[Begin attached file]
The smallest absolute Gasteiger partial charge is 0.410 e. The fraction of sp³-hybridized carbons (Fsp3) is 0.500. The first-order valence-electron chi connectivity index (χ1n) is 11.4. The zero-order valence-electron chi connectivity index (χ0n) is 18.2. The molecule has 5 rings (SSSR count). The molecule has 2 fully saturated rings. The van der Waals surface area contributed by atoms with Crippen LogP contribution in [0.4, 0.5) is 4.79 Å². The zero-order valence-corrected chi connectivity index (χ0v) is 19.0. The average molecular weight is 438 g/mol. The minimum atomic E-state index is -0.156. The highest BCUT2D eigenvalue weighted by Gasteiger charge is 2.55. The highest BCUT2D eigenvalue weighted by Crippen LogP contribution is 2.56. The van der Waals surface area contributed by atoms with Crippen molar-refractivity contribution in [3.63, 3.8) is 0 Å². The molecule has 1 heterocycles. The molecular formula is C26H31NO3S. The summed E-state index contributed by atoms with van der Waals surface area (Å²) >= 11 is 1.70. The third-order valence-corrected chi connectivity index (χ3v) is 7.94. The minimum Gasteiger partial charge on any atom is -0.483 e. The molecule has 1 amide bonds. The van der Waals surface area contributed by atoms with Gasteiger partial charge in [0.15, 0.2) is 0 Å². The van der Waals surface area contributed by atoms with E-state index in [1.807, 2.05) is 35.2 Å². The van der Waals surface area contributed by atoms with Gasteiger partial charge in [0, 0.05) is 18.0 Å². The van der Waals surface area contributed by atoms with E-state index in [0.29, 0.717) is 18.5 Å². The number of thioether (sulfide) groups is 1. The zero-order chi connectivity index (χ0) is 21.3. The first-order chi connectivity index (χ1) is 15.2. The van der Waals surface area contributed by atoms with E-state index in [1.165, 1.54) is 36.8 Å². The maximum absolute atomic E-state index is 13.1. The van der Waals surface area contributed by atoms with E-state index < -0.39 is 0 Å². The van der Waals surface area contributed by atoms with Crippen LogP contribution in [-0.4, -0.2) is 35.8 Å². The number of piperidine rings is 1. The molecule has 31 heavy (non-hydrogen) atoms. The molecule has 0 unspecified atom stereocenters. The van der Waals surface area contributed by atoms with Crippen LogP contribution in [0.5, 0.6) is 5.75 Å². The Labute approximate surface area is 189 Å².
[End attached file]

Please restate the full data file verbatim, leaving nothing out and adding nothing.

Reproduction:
The smallest absolute Gasteiger partial charge is 0.410 e. The fraction of sp³-hybridized carbons (Fsp3) is 0.500. The first-order valence-electron chi connectivity index (χ1n) is 11.4. The zero-order valence-electron chi connectivity index (χ0n) is 18.2. The molecule has 5 rings (SSSR count). The molecule has 2 fully saturated rings. The van der Waals surface area contributed by atoms with Crippen LogP contribution in [0.4, 0.5) is 4.79 Å². The zero-order valence-corrected chi connectivity index (χ0v) is 19.0. The average molecular weight is 438 g/mol. The minimum atomic E-state index is -0.156. The highest BCUT2D eigenvalue weighted by Gasteiger charge is 2.55. The highest BCUT2D eigenvalue weighted by Crippen LogP contribution is 2.56. The van der Waals surface area contributed by atoms with Crippen molar-refractivity contribution in [3.63, 3.8) is 0 Å². The molecule has 1 heterocycles. The molecular formula is C26H31NO3S. The summed E-state index contributed by atoms with van der Waals surface area (Å²) >= 11 is 1.70. The third-order valence-corrected chi connectivity index (χ3v) is 7.94. The minimum Gasteiger partial charge on any atom is -0.483 e. The molecule has 1 amide bonds. The van der Waals surface area contributed by atoms with Gasteiger partial charge in [0.15, 0.2) is 0 Å². The van der Waals surface area contributed by atoms with E-state index in [1.807, 2.05) is 35.2 Å². The van der Waals surface area contributed by atoms with Gasteiger partial charge in [0, 0.05) is 18.0 Å². The van der Waals surface area contributed by atoms with E-state index in [0.29, 0.717) is 18.5 Å². The number of thioether (sulfide) groups is 1. The zero-order chi connectivity index (χ0) is 21.3. The first-order chi connectivity index (χ1) is 15.2. The van der Waals surface area contributed by atoms with E-state index in [1.165, 1.54) is 36.8 Å². The maximum absolute atomic E-state index is 13.1. The van der Waals surface area contributed by atoms with E-state index < -0.39 is 0 Å². The van der Waals surface area contributed by atoms with Crippen LogP contribution in [-0.4, -0.2) is 35.8 Å². The number of piperidine rings is 1. The molecule has 31 heavy (non-hydrogen) atoms. The molecule has 0 unspecified atom stereocenters. The van der Waals surface area contributed by atoms with Crippen LogP contribution in [0.5, 0.6) is 5.75 Å². The Labute approximate surface area is 189 Å².